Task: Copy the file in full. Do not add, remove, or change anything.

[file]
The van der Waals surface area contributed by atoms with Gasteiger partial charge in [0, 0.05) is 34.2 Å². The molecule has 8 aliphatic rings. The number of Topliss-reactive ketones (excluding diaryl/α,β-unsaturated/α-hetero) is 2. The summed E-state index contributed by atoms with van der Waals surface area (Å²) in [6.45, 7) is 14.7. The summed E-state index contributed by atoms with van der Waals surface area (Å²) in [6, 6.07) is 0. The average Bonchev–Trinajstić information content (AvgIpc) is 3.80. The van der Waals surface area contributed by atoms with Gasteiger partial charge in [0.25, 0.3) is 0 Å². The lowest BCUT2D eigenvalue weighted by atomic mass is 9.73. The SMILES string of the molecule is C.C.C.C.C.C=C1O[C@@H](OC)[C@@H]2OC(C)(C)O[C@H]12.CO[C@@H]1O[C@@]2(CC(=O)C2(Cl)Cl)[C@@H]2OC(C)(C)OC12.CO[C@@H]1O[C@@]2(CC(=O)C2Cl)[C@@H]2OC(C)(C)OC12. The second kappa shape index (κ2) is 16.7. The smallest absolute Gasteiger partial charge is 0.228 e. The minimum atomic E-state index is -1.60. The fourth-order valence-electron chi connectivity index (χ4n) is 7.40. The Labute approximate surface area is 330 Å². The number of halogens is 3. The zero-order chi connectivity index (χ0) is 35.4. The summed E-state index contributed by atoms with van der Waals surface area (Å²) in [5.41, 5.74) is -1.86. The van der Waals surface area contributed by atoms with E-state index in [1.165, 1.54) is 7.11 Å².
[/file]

The van der Waals surface area contributed by atoms with Gasteiger partial charge in [0, 0.05) is 34.2 Å². The molecule has 8 aliphatic rings. The number of Topliss-reactive ketones (excluding diaryl/α,β-unsaturated/α-hetero) is 2. The summed E-state index contributed by atoms with van der Waals surface area (Å²) in [6.45, 7) is 14.7. The summed E-state index contributed by atoms with van der Waals surface area (Å²) in [6, 6.07) is 0. The average Bonchev–Trinajstić information content (AvgIpc) is 3.80. The van der Waals surface area contributed by atoms with Gasteiger partial charge in [0.25, 0.3) is 0 Å². The lowest BCUT2D eigenvalue weighted by atomic mass is 9.73. The SMILES string of the molecule is C.C.C.C.C.C=C1O[C@@H](OC)[C@@H]2OC(C)(C)O[C@H]12.CO[C@@H]1O[C@@]2(CC(=O)C2(Cl)Cl)[C@@H]2OC(C)(C)OC12.CO[C@@H]1O[C@@]2(CC(=O)C2Cl)[C@@H]2OC(C)(C)OC12. The second kappa shape index (κ2) is 16.7. The smallest absolute Gasteiger partial charge is 0.228 e. The minimum atomic E-state index is -1.60. The fourth-order valence-electron chi connectivity index (χ4n) is 7.40. The Labute approximate surface area is 330 Å². The number of halogens is 3. The zero-order chi connectivity index (χ0) is 35.4. The summed E-state index contributed by atoms with van der Waals surface area (Å²) in [5.41, 5.74) is -1.86. The van der Waals surface area contributed by atoms with E-state index in [1.165, 1.54) is 7.11 Å².